If the casino realizes that the seven, eight and nine cards are being turned, it will take simple steps to avoid giving the gambler an advantage.  It is therefore essential for edge-sorting to work that the croupier does not realize that the seven, eight or nine cards have been deferentially sorted.  Two people can rotate the cards – the gambler or the croupier.  If the gambler touches the cards, most casinos, including Crockfords, will not permit that shoe to be reused.  Therefore, for edge-sorting to work at Crockfords, it is essential that the croupier is persuaded to rotate the relevant cards without her realizing why she is being asked to do so.  Casinos routinely play on quirky and superstitious behaviour by gamblers.  It is in the casinos’ interest that gamblers should believe that a lucky charm or practice will improve their chance of winning.  Consequently, a wide variety of requests by gamblers, particularly those willing to wager large sums, like Mr. Ivey, are accommodated by casinos.

 

Ivey’s Gambit

 

All of the games of Punto Banco that Mr. Ivey and Ms. Sun played were captured on CCTV, contemporaneously with audio recording.  The moment they persuaded the croupier, Kathy Yau, to rotate the cards was as 9:00 p.m. on August 20, 2012.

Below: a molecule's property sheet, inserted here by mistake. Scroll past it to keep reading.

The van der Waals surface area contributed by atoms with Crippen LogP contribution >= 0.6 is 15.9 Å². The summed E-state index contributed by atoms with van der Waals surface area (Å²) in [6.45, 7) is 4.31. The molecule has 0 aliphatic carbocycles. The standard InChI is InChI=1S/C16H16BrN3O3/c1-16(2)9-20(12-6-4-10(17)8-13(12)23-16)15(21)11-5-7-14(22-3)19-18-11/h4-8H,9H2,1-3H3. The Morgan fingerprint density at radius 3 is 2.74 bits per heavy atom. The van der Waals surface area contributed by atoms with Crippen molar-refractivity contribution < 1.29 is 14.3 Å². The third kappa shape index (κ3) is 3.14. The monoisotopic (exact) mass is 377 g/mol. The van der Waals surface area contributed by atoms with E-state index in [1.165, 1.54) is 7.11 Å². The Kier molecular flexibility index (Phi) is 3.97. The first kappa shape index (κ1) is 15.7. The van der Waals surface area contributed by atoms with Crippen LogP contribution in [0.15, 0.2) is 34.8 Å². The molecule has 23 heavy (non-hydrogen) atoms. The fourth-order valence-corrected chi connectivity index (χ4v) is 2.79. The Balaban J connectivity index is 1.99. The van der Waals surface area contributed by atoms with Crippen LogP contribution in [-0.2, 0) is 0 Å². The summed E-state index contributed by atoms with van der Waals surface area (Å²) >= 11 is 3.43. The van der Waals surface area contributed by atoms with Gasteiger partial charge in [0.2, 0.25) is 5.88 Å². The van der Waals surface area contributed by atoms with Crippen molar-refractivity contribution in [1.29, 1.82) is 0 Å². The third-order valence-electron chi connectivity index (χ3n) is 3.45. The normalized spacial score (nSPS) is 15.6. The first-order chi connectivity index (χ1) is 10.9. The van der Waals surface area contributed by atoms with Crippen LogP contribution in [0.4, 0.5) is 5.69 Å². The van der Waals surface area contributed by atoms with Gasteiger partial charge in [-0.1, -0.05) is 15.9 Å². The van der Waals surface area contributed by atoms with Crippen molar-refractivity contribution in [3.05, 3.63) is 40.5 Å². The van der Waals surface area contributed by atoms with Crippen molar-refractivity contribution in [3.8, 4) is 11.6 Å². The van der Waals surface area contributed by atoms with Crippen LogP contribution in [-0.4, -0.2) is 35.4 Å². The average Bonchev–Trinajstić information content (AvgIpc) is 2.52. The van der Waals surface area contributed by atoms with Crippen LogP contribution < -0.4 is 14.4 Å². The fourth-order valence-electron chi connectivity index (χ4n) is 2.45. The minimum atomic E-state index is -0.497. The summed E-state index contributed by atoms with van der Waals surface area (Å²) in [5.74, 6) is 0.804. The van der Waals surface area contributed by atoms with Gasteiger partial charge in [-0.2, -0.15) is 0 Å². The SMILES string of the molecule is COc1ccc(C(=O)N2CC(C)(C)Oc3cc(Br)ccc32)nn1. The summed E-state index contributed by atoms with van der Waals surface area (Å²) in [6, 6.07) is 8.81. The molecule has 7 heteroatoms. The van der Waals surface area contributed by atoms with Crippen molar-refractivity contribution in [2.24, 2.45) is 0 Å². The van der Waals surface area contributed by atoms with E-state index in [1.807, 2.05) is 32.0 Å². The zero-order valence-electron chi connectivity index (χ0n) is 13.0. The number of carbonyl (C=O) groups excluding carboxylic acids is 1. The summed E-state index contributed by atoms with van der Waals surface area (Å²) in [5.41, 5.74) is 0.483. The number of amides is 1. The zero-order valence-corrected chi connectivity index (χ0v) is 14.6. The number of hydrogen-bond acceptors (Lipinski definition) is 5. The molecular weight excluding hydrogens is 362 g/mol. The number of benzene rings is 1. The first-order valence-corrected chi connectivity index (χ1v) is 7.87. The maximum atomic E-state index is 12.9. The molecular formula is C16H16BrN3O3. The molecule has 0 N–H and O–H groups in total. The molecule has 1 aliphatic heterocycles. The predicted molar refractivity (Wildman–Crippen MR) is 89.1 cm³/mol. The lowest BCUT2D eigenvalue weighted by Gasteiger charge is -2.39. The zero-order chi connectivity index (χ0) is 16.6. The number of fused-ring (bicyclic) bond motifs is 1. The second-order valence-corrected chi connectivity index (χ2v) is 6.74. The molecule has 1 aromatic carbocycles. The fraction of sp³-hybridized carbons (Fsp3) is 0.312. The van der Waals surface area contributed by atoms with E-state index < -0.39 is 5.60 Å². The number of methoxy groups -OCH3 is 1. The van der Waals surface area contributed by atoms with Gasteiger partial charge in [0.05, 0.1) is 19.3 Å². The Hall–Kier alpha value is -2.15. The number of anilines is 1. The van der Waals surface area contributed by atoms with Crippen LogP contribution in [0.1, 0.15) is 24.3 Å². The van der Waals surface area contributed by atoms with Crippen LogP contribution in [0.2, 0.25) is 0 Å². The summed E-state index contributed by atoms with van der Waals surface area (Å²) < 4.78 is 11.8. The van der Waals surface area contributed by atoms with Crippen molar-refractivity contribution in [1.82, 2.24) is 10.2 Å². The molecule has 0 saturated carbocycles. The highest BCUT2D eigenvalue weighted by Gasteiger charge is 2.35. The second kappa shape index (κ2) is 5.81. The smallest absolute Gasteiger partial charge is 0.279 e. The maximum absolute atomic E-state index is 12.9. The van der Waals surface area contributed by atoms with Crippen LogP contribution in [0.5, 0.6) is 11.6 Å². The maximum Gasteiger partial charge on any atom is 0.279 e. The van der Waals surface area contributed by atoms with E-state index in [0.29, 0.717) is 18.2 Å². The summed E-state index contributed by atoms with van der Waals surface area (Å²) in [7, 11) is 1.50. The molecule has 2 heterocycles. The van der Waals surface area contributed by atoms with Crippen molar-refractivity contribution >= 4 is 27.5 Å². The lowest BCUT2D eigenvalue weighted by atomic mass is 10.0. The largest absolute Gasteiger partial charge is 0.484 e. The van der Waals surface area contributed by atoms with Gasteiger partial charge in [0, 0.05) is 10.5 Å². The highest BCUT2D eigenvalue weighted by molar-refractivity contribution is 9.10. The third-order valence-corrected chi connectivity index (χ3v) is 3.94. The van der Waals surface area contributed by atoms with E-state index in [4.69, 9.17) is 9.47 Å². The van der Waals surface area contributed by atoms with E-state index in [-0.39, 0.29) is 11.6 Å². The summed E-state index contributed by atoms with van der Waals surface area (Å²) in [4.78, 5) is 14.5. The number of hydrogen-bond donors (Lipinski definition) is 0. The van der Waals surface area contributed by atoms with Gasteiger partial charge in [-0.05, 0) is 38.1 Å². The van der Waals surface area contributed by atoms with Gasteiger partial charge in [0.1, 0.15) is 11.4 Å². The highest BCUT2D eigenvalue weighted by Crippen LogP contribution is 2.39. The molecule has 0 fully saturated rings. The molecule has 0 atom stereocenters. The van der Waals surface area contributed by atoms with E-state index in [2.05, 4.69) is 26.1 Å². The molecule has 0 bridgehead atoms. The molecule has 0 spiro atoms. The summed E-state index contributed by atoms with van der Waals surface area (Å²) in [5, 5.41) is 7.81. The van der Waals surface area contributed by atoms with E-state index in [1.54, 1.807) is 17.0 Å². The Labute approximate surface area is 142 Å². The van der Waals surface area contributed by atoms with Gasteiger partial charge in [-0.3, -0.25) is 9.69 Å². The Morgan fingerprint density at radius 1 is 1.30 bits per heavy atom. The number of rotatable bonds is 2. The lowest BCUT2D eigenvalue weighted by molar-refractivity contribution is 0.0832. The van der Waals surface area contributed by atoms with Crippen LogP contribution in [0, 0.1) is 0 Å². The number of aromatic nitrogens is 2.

Mr. Ivey began the Punto Banco game by betting modestly by his standards – between ₤4,000 to ₤75,000 per bet.  He was losing.  At 8:56 p.m. he requested a new shoe of cards.  At 8:57 p.m., Mr. Ivey asked the senior croupier overseeing the game, “If I win, can I say I want the same cards again?”, to which the senior croupier replied yes “because he was not bending them”.   Mr. Ivey had avoided touching the cards from either the first or second shoe onwards.  At that point, Justice Mitting describes in detail the video proceedings at the Punto Banco table captured by the CCTV.  Mr. Ivey and Ms. Sun persuaded the croupier to cut only seven cards from the end of the shoe.  Ms. Sun persuaded the croupier to turn the cards in a particular way in order to “change her luck”.  They then persuaded the croupier to keep the same shoe because they had won with that shoe.  The cards were reshuffled by a machine but the croupier did not rotate them before they were shuffled.  Mr. Ivey increased his betting so that the average stake was never less than ₤149,000.  By the end of the game he had won just over ₤7.7 million.  He was provided with a receipt for that amount and told it would be wired to him.